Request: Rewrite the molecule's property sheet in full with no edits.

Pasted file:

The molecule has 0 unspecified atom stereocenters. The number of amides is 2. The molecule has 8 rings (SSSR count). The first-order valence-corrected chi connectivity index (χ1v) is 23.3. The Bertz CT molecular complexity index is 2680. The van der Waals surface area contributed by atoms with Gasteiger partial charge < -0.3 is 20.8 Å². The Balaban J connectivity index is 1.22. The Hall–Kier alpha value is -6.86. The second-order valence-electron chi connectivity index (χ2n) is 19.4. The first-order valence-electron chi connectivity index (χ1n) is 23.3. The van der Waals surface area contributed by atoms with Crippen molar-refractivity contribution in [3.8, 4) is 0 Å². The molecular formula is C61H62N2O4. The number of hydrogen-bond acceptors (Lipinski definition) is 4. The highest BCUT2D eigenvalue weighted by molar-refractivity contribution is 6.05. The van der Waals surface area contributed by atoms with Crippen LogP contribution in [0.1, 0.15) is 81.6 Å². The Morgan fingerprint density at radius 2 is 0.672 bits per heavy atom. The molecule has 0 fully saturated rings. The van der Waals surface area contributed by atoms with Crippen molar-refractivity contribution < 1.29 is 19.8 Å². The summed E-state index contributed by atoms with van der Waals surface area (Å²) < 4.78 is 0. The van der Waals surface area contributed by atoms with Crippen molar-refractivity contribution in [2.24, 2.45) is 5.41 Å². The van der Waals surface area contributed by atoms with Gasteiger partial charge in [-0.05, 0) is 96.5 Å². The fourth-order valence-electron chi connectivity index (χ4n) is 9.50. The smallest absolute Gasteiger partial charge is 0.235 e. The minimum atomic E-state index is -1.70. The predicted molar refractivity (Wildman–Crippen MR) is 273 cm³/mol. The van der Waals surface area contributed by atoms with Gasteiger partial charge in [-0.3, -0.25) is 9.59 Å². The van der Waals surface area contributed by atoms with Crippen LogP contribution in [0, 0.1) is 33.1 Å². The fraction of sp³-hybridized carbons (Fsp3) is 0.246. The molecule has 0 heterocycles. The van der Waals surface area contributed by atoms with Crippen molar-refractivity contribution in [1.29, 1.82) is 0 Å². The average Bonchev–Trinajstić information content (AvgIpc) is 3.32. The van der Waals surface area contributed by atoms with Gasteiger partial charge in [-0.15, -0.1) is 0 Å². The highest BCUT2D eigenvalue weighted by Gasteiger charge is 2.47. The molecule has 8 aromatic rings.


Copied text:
The molecule has 0 unspecified atom stereocenters. The number of amides is 2. The molecule has 8 rings (SSSR count). The first-order valence-corrected chi connectivity index (χ1v) is 23.3. The Bertz CT molecular complexity index is 2680. The van der Waals surface area contributed by atoms with Gasteiger partial charge < -0.3 is 20.8 Å². The Balaban J connectivity index is 1.22. The Hall–Kier alpha value is -6.86. The second-order valence-electron chi connectivity index (χ2n) is 19.4. The first-order valence-electron chi connectivity index (χ1n) is 23.3. The van der Waals surface area contributed by atoms with Crippen molar-refractivity contribution in [3.8, 4) is 0 Å². The molecular formula is C61H62N2O4. The number of hydrogen-bond acceptors (Lipinski definition) is 4. The highest BCUT2D eigenvalue weighted by molar-refractivity contribution is 6.05. The van der Waals surface area contributed by atoms with Crippen LogP contribution in [0.1, 0.15) is 81.6 Å². The Morgan fingerprint density at radius 2 is 0.672 bits per heavy atom. The molecule has 0 fully saturated rings. The van der Waals surface area contributed by atoms with Crippen molar-refractivity contribution < 1.29 is 19.8 Å². The summed E-state index contributed by atoms with van der Waals surface area (Å²) < 4.78 is 0. The van der Waals surface area contributed by atoms with Crippen molar-refractivity contribution in [2.24, 2.45) is 5.41 Å². The van der Waals surface area contributed by atoms with Gasteiger partial charge in [-0.05, 0) is 96.5 Å². The fourth-order valence-electron chi connectivity index (χ4n) is 9.50. The smallest absolute Gasteiger partial charge is 0.235 e. The minimum atomic E-state index is -1.70. The predicted molar refractivity (Wildman–Crippen MR) is 273 cm³/mol. The van der Waals surface area contributed by atoms with Gasteiger partial charge in [-0.3, -0.25) is 9.59 Å². The van der Waals surface area contributed by atoms with Crippen LogP contribution in [0, 0.1) is 33.1 Å². The fraction of sp³-hybridized carbons (Fsp3) is 0.246. The molecule has 0 heterocycles. The van der Waals surface area contributed by atoms with Crippen molar-refractivity contribution in [1.29, 1.82) is 0 Å². The average Bonchev–Trinajstić information content (AvgIpc) is 3.32. The van der Waals surface area contributed by atoms with Gasteiger partial charge in [-0.15, -0.1) is 0 Å². The highest BCUT2D eigenvalue weighted by Gasteiger charge is 2.47. The molecule has 8 aromatic rings.